Benj Gallander, author of
The Uncommon Investor, says stocks will plunge by New Year’s
By Barbara Aarsteinsen
Benj Gallander knows his readers are getting antsy.
They’re anxious for hot tips, but he’s stubbornly staying on the sidelines, waiting for what he sees as an inevitable downturn to get back into the market.
Sometime before year-end, the self-described contrarian, co-publisher of the
Contra The Heard newsletter and author of financial guide called The Uncommon Investor, thinks stocks will tumble in a major way. And that’s when he plans to start beefing up his portfolio.
"Last year, we bought the least amount that we have in 10 years and so far this year, we’ve bought even less," said Gallander, who is in Vancouver on his annual visit from Toronto. "We’ve cut back incredibly. We’re not telling people to sell all their stocks and get out of the market, but we are urging them to selectively and aggressively prune."
The markets have been choppy because of lingering Y2K concerns, Gallander argued. Investors are uncertain so they react to every bit of news that comes out, he said, including things that would generally slide by at other times.
That nervousness and the attendant volatility are only going to increase as year-end approaches, he said.
As well, the last quarter is likely to see some slowdown for the high-flying tech companies that have been underpinning much of the market’s bull run. As Y2K-related spending drops off, so will revenue and earnings for a lot of high-priced market leaders.
Gallander agrees that other projects that have been put on the backburner as the millennium looms may now reappear on corporate agendas. But he thinks that while they will make up for some lost Y2K spending, the momentum won’t be the same.
Moreover, he warned that such delayed projects will take time to come on line.
Add in a lot of "insane valuations," rising oil prices, and concern about higher interest rates, and Gallander sees every reason to be bearish in the short-term.
"We are far more into cash than we’ve ever been and it’s not because we’re turning conservative," says Gallander, who puts out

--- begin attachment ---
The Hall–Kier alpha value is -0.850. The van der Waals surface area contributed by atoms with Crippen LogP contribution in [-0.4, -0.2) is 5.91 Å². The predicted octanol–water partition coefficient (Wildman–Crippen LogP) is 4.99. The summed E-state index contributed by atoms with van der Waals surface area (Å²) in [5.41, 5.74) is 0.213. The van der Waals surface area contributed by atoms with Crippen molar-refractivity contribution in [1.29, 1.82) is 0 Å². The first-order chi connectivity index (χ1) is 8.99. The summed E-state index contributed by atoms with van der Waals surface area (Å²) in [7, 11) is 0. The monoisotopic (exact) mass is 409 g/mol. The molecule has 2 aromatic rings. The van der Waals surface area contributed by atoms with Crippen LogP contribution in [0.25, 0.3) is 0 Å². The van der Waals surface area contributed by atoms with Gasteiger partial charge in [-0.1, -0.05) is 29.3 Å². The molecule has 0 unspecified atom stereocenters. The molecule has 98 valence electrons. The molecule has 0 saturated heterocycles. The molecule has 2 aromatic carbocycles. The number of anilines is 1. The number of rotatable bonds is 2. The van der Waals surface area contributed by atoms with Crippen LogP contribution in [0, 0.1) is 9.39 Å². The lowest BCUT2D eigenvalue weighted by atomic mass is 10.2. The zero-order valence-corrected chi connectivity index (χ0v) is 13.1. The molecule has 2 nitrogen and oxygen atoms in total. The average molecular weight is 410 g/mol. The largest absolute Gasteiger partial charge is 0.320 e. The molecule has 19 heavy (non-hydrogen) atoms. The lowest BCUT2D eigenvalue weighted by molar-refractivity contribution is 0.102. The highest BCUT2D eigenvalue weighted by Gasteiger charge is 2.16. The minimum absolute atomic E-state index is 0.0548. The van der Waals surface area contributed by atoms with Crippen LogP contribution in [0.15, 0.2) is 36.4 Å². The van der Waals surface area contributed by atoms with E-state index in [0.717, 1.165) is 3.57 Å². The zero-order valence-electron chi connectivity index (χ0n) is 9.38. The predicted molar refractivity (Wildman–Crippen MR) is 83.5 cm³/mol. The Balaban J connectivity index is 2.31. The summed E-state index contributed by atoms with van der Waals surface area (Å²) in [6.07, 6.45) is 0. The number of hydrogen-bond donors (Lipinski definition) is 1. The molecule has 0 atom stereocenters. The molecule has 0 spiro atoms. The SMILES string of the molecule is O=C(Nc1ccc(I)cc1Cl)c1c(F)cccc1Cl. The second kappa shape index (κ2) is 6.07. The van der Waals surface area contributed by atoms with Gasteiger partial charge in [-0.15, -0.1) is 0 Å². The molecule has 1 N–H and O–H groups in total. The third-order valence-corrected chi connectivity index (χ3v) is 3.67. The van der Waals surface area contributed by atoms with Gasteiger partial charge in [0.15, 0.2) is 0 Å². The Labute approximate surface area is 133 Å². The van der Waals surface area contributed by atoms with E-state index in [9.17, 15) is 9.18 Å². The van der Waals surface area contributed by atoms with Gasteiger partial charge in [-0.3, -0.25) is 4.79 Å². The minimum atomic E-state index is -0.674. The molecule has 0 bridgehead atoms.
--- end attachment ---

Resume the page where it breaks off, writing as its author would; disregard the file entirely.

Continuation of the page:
Contra The Heard with Seattle-based partner Ben Stadelmann. "We’re sitting back and patiently waiting for opportunities that will develop. We’ve got about 100 companies on our stockwatch list, but we’re biding our time."
and concern about higher interest rates, and Gallander sees every reason to be bearish in the short-term.
Gallander and Stadelmann recommend only stocks that they own in their personal portfolio. The pair, who favour solid companies that they think have been beaten up and undervalued, have cut their holdings in the year to date to 24 issues from 31.
Several issues were eliminated because of mergers — including Royal Lepage Ltd., Noma Industries Ltd., Unihost Corp., and Cambridge Shopping Centres Ltd.
Another two, Intertan Inc. which owns Radio Shack, and Navistar International Corp., were unloaded because Gallander figured they’d reached their peak.
A mere trio of companies has passed muster so far in 1999.
Gallander said he likes Fleming Inc., a U.S. food distributor and grocery store operator because it has brought in a new chief executive — a Walmart Alumni — and is on the way to a turnaround.
The company has had some struggles, but its sales remain at the $15 billion level. As well, there is considerable consolidation ongoing in the grocery industry, which could make it a potential takeover candidate.
Moreover, whatever else happends in the economy, food wholesalers and retailers are in the "necessary field," Gallander said.
"Everybody has to eat."
He bought the stock at $7.625 US and he thinks it can hit $32.50, at which point he’ll sell. Meanwhile, he’s still recommending it as a "buy."
Aur Resources Inc., a Toronto-based copper and zinc producer, is also on the buy list thanks to the improving outlook for commodities, the company’s $50 million in cash, its experienced management and its lack of long-term debt.
"It can hang on for quite awhile," said Gallander, who bought Aur at $1.91 and is now ranking it as a "hold."
Tultex Corp., acquired at 62.5 cents US, is considered a highly speculative bet. Gallander said he decided "to take a flyer" because he likes the US apparel company’s turnaround potential.
The whole sector has been hit and many competitors have already hit the skids. "The question is whether Tultex can stay around long enough to rebound," said Gallander. "We like to think they can, but they can just as esily go bankrupt in three months."
Copyright Notice: Copyright © 1998 Barbara Aarsteinsen Reproduction of this article in whole or in part is prohibited without permission of the author.